Shut this guy up doesn't get where the "unfairness" is. He looks at the AAF statistics that bother us, and conclude that the vast majority are cleared, and that's fair. He thinks it's about 25 of 500 that get prosecuted, only 5%, what's unfair about that. We think he doesn't have his statistics straight, because USADA doesn't publish straight statistics. He also doesn't realize how much legal time is involved with multiple cases, and so doesn't get the size of the legal bill.

Discussion continues today at the DPF Floyd Landis Case forum topic "Discrepancy between Screen and Confirmation T/E, Can we find a reason for the discrepancy?"

At Topix, hard to believe, I know, there is actually some useful discussion going on about the single metabolite standard. After a long series we get this:

If endogenous carbon isotope ratios represent diet and a doping agent such as stigmasterol has a known delta C13 range -25 0/00 to -320/00 and doping agent is metabolized over time, and then measured from urine the great disparity in metabolite scores are impossible unless two things are present.(1) Landis has pathology, such as a missing enzyme, or (2) The CIR is bogus, probably from mal-adjusted jets, outdated software, etc. These are the only possibilities! Since Landis has no known pathologies, the bad CIR is due to faulty equipment and idiots who work at LNDD, or possible sabotage. One positive metabolite is impossible!

At, the following anecdote appears:
I worked at one time for Altex Scientific and I worked on the designs of the first production variable wavelength LC detector, a very high resolution fixed wavelength detector, at least one LC pump (maybe more, I forget) and the first system controller. We also manufactured the best LC columns on the market.

To do this we had a very high quality lab in which testing of the columns and design of tests were done. A customer would approach us and ask us how to do a particular detection process and we would design the test using OUR equipment and columns and then write very careful procedures which would outline the test and precisely how it should be carried out.

We had no problems at all with anyone anywhere in the world except France. Try as we might, we just could not get French scientists to follow the procedures. In one case it was a world famous laboratory run by a Frenchman who had a Nobel Prize. And STILL we couldn't get him to follow the procedures for the tests they requested.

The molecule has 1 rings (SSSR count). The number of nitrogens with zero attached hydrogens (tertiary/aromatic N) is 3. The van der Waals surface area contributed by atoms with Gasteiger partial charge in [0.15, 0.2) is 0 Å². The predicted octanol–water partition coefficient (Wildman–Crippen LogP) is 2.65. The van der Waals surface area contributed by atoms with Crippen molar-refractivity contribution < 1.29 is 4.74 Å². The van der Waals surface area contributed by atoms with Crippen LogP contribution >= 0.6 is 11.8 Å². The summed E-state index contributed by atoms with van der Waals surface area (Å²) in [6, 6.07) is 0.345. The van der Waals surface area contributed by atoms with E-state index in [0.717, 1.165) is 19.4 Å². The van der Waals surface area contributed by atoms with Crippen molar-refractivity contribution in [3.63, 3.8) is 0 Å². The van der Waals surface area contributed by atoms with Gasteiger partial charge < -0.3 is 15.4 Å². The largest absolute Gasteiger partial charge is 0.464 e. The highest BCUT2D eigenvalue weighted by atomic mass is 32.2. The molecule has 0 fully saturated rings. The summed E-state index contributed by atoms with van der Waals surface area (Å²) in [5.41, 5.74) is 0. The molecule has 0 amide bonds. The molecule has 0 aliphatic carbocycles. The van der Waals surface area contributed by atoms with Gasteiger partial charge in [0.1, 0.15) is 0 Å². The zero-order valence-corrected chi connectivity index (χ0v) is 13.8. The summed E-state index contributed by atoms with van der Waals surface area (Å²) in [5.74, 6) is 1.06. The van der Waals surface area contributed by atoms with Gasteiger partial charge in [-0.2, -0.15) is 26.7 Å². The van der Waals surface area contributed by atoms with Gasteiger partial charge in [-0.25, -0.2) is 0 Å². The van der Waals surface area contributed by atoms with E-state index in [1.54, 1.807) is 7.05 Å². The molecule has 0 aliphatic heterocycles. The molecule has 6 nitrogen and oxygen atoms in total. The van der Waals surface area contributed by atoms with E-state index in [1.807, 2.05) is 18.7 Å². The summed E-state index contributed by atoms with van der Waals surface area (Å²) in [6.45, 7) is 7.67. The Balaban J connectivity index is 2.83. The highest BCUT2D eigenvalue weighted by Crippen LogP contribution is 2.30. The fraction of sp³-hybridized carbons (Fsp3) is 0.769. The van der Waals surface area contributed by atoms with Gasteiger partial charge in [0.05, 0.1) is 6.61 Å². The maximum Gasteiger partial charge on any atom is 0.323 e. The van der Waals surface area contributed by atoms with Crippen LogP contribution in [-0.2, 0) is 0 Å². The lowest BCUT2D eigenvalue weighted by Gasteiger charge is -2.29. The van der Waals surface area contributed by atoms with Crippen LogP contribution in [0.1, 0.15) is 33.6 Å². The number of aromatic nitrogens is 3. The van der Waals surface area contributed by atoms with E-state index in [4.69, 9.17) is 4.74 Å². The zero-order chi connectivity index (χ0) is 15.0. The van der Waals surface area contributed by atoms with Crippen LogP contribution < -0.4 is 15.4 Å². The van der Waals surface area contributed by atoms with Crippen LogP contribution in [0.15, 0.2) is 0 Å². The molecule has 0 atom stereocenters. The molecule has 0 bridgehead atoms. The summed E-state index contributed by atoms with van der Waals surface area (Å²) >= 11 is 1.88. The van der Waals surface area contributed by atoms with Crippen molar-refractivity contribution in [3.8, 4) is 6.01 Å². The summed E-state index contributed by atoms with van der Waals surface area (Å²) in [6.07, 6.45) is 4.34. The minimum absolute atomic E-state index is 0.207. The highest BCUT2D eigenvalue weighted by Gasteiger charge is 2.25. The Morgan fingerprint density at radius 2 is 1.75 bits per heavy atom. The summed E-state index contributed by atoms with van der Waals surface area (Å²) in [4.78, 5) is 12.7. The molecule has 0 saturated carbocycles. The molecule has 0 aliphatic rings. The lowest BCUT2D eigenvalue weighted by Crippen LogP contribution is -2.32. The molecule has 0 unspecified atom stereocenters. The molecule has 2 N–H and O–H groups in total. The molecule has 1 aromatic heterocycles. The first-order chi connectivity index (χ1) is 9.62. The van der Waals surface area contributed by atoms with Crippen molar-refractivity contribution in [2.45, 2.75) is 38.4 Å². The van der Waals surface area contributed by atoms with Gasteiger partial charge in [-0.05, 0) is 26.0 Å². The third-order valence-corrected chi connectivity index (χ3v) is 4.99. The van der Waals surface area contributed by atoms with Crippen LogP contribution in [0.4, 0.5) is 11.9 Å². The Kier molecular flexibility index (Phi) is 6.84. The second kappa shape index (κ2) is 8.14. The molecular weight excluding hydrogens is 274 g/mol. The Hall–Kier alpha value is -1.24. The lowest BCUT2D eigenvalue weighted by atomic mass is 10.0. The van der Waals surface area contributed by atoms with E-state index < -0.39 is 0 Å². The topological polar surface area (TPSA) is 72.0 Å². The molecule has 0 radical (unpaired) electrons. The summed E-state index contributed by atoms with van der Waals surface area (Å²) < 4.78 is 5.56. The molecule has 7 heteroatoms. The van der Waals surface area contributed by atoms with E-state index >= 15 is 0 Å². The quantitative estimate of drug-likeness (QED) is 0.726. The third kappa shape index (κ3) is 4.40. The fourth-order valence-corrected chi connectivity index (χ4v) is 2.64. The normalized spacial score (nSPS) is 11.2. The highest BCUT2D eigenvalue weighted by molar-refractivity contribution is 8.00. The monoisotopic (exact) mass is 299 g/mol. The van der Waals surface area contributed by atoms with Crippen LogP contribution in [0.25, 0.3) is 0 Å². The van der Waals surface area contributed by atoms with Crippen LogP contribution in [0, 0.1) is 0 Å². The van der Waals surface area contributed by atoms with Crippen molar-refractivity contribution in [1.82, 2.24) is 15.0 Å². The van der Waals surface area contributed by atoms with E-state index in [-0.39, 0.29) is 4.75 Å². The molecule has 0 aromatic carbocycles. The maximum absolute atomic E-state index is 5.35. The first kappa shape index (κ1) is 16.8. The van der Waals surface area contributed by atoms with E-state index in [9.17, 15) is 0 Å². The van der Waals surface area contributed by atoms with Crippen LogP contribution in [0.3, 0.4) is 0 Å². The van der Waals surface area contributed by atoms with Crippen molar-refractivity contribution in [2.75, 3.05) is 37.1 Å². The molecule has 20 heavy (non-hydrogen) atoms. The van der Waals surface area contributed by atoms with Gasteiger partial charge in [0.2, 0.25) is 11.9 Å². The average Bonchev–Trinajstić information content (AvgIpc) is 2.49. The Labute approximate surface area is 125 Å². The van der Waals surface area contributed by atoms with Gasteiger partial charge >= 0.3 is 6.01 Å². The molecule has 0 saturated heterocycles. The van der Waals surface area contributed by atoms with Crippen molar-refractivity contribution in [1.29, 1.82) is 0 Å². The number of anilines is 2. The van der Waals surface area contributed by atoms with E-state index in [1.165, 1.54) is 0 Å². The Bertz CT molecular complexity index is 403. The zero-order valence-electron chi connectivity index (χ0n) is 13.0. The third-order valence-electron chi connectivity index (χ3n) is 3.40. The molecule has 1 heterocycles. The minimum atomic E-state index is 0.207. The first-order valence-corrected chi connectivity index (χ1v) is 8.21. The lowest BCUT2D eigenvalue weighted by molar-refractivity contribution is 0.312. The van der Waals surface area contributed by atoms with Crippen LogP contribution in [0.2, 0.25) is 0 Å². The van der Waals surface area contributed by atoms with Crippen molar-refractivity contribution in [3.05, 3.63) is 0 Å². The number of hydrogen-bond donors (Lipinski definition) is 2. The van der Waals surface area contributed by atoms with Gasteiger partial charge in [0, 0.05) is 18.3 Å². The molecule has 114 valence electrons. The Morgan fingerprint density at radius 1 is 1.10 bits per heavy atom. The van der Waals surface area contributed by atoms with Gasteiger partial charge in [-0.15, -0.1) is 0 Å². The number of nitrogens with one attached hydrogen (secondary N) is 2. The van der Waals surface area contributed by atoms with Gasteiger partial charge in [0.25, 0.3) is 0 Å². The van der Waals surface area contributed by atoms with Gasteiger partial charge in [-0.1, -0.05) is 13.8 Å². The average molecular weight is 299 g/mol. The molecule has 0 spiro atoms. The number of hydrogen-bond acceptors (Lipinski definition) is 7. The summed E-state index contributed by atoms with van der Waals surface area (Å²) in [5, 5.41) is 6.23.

Another post offers:
Well, I asked the house specialist in mass spectroscopy. Her feeling was that the stuff Baker came up with shouldn't matter. If there were "major leaks near the inlet capillaries" introducing contaminants, the most likely contaminants would be oxygen and nitrogen, ie air. And it would be extremely unusual to see testosterone or epitestosterone introduced as contaminants in this way. IOW, you might see stuff that was not in the original sample show up, but you wouldn't see stuff in the original sample show up as something else. If Landis' sample was contaminated with T or E, it seems reasonable to ask where the fuck it could have come from.

She did say that it would be very unusual to not have the documentation with the instrument. And this doesn't speak to having the same
technicians analyze the A and B samples.

Krusty adds:
I've worked in the drug testing industry, utilizing immunoassay devices such as TDX, then on to GC, HPLC, GCMS, and LCMS, and I can tell you that the errors committed by this lab were enough to invalidate any result. Never mind the fact that the chain of custody on the samples seems to be so corrupted, that no definitive conclusion can be made as to the accuracy of these samples.


Anonymous said...


Thanks for the response on my blog. I admit my stats may be off, but I am guessing not by more than 10 percent in either direction. It is unfortunate the USADA doesn't release the stats as to how many cases are dismissed at the independent review board. I am not sure where the stat comes from that the USADA has never lost a case that got to arbitration. In their own annual report, they have stats that they have lost cases. Finally, I do understand the costs of defending two cases, as an attorney, I have experience in criminal prosecution, defense, med mal plantiff's work and defense work. In essense the Landis case comes down to a battle of experts. His experts will say one thing, the USADA expert will say another, the testers will say something and the arbitrators will choose who to believe. The price tag he is quoting is high. Like I said, I believe he is spending it, but it isn't necessary for the normal athlete in his position. Plus, as I said, probably about 95 percent (okay maybe it is 90 percent) never make it to that stage anyway.

When you consider about 150,000 tests are run world wide. Only about 3900 come back with two positives and less than 250 of those make it to the Landis stage world-wide, it is a pretty small number of the overall AAF's.

That is why it is fair as it weeds out most of the bad positives. Do some innocent athletes get caught up in the system? Yes. But the system itself seems pretty fair. As far as the athlete only having 10 days, remember approximately 95 percent of those cases are dismissed at that time. As an athlete do they really want more time to respond? Do they want the positive tests to be dragged out for months or years when 95 percent will be gone within 10 days? To me that seems fair to the 95 percent of the athletes that have their cases dismissed. After all, they don't want it hanging over their heads while they are trying to train and race.